1. Is the person unable to make a decision? If so:
  2. Is there an impairment or disturbance in the functioning of the person’s mind or brain? If so:
  3. Is the person’s inability to make the decision because of the identified impairment or disturbance?

It must be possible to explain how the impairment or disturbance has caused the inability to make a decision. In other words, there must be a causal link.

Who makes the decision if the person has capacity?

If a lack of capacity cannot be established, it is for the person himself or herself to make the decision,

Who should make the decision if the person lacks capacity?

If it is established that the person lacks the capacity to make the specific decision, the decision will need to made in the person’s ‘best interests’. For decisions relating to medical treatment or care, the decision maker is usually the treatment or care provider.

Click on the links on the right to view more information, download or print our freely accessible mental capacity law – health & welfare information sheets.

Frequently Asked Questions

The Mental Capacity Act 2005 is the law that sets out how decisions must be made on behalf of people who lack the mental capacity to make decisions for themselves. A person must be assumed to have capacity unless and until a lack of capacity has been established and proven.

A specialised court created under the Mental Capacity Act 2005. The Court of Protection’s scope is limited to considering the management of decisions on behalf of individuals whom lack capacity, or may have fluctuating capacity. Decisions are usually divided between property & financial or health & welfare matters.

The law gives a very specific definition of what it means to lack capacity. It is a legal not a medical test. A person is deemed to ‘lack capacity’ in relation to the decision in question if he or she is unable to make a decision for himself in relation to the matter because of an impairment of, or a disturbance in the functioning of the mind or brain.

A Lasting Power of Attorney is a document which enables a person with capacity to appoint attorney(s) to make decisions for them in relation to their property and finances, or health and welfare. The document can only be used once it has been registered with the Office of the Public Guardian (OPG) and when the person making it (the donor) has stipulated that it can be used. If a person lacks capacity (P) to make decisions, and a Lasting Power of Attorney is not in place, it is possible to apply to the Court of Protection to request that a Deputy be appointed.

The legal authorisation required to deprive a person who lacks capacity of their liberty without their consent, contrary to the person’s ECHR Article 5 right to liberty. Article 5 simply means a person has the right to be able to move freely without restriction or being held against their will.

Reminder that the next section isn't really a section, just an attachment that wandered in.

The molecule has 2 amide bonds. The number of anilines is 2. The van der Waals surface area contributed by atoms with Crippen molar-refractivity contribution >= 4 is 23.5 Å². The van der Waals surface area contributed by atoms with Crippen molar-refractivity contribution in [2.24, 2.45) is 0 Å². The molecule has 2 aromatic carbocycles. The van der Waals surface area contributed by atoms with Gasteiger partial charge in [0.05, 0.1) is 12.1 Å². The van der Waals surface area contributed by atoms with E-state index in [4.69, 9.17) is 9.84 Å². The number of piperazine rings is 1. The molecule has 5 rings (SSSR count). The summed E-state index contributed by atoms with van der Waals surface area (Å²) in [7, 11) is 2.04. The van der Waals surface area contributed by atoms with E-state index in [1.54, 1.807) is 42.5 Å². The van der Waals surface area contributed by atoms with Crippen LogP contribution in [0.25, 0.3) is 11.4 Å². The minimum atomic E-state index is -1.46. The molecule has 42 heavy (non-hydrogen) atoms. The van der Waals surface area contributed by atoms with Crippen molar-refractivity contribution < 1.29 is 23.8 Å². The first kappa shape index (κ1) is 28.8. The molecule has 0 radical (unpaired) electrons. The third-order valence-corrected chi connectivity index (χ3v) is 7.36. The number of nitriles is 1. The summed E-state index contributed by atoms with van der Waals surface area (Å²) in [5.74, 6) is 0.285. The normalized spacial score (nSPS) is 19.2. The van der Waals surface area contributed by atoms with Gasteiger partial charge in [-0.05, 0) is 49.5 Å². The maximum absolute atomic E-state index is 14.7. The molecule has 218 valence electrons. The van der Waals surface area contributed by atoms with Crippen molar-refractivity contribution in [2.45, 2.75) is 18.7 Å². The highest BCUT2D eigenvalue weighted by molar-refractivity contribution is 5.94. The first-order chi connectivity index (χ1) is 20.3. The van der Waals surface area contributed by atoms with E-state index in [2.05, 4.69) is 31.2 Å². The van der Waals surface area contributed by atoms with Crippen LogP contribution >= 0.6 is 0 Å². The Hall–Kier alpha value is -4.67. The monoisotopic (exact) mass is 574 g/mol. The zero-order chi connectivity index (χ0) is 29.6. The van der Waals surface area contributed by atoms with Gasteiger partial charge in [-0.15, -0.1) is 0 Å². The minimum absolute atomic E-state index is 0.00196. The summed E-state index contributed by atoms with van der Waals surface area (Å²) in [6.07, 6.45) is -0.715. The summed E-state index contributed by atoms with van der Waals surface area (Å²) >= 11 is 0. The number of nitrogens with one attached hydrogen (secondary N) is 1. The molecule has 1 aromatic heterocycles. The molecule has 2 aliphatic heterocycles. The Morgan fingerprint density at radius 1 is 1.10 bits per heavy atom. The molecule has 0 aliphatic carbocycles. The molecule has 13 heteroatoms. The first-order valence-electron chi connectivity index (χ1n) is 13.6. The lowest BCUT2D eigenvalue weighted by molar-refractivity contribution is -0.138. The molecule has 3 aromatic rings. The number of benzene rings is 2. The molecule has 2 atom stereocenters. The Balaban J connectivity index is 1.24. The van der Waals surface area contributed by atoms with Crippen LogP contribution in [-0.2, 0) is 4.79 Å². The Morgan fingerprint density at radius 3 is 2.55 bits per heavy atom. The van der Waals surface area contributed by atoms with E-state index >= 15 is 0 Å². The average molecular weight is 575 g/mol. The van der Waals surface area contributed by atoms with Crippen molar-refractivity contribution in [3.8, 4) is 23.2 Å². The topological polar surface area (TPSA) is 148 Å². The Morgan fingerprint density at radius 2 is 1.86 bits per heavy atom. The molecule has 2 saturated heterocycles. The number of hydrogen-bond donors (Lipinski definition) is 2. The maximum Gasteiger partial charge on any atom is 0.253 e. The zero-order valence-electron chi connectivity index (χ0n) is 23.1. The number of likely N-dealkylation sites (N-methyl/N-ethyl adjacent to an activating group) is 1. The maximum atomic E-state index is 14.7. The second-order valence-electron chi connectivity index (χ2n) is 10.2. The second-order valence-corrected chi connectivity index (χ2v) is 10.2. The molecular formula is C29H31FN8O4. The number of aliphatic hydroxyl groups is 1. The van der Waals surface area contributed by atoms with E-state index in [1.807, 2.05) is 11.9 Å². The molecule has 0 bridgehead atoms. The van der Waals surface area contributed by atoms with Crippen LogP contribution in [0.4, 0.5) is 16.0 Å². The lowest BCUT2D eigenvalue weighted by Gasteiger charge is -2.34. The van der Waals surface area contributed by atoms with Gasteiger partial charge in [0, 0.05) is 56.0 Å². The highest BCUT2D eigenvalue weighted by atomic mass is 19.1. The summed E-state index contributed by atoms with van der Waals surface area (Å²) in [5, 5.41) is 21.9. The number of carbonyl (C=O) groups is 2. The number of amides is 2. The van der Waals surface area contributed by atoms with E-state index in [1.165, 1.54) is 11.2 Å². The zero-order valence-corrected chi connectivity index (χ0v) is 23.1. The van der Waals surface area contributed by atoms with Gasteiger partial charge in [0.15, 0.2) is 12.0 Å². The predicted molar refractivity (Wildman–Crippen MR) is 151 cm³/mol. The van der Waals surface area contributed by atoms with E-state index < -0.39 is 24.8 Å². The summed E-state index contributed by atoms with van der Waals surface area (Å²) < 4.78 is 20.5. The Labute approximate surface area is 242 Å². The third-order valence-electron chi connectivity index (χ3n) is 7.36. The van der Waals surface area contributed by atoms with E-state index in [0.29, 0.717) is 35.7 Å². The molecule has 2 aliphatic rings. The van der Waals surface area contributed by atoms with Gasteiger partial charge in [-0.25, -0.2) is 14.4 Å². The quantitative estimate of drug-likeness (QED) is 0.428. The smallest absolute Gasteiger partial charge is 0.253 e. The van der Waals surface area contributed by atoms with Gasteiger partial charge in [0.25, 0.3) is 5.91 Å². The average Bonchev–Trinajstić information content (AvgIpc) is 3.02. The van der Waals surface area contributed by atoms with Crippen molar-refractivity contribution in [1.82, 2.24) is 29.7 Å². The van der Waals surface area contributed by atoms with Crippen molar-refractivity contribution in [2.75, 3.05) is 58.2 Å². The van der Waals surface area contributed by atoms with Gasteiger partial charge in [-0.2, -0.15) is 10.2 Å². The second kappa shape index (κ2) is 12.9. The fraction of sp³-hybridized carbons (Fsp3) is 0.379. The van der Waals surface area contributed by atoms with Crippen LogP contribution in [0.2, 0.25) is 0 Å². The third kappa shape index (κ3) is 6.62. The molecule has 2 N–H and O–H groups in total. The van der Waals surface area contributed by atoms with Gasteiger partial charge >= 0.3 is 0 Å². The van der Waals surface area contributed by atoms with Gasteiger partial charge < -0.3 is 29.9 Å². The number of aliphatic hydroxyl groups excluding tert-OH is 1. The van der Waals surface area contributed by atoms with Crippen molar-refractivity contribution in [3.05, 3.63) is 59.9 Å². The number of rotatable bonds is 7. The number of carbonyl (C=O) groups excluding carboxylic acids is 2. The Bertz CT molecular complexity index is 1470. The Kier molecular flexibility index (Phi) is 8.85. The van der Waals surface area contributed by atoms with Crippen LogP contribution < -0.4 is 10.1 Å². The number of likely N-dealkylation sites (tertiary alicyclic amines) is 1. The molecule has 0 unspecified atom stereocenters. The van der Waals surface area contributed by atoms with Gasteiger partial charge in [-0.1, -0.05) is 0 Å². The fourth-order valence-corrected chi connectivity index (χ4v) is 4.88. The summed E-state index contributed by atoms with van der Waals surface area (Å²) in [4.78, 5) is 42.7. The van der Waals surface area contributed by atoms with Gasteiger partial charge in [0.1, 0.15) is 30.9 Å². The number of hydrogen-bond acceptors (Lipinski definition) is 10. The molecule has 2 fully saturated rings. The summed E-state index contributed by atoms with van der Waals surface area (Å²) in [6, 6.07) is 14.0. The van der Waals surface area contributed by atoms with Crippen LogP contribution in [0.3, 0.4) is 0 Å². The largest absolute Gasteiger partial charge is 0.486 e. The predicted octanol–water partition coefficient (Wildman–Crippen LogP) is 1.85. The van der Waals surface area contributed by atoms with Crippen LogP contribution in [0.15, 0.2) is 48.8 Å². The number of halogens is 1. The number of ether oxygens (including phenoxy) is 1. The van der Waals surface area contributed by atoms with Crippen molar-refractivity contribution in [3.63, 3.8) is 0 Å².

No. The Community Care team at Lester Aldridge does not hold the Community Care legal aid contract.

Non-means tested legal aid funding is available to anyone who is subject to a DOLS authorisation (i.e. P), regardless of their level of income or capital.

Non-means tested legal aid is not available to a family member, Attorney or Deputy who wishes to be represented in Court proceedings relating to a DOLS challenge by P or to make a welfare application. In these scenarios unless the family member, Attorney or Deputy can satisfy the necessary means tests, the family member, Attorney or Deputy will need to privately fund the cost of instructing Lester Aldridge to provide representation. The appropriate method of funding will depend on the issues to be addressed.

In simple terms, this means a challenge by the person who is subject to a DOLS authorisation (i.e. P) to the authorisation itself. Sometimes this is referred to as a Section 21A challenge because P’s Relevant Persons Representative (RPR) has a duty to take forward a challenge if P expresses a wish for the RPR to do so in accordance with Section 21A of the Mental Capacity Act 2005.

As a result of the Mental Capacity (Amendment) Act 2019, DOLS is to be replaced with a new system known as LPS with effect from 1 October 2020. The finer details of LPS are being finalised however, the intention of LPS is to streamline the process for authorising a person’s deprivation and improve the system, which is in place to safeguard and protect a person’s Article 5 right to liberty.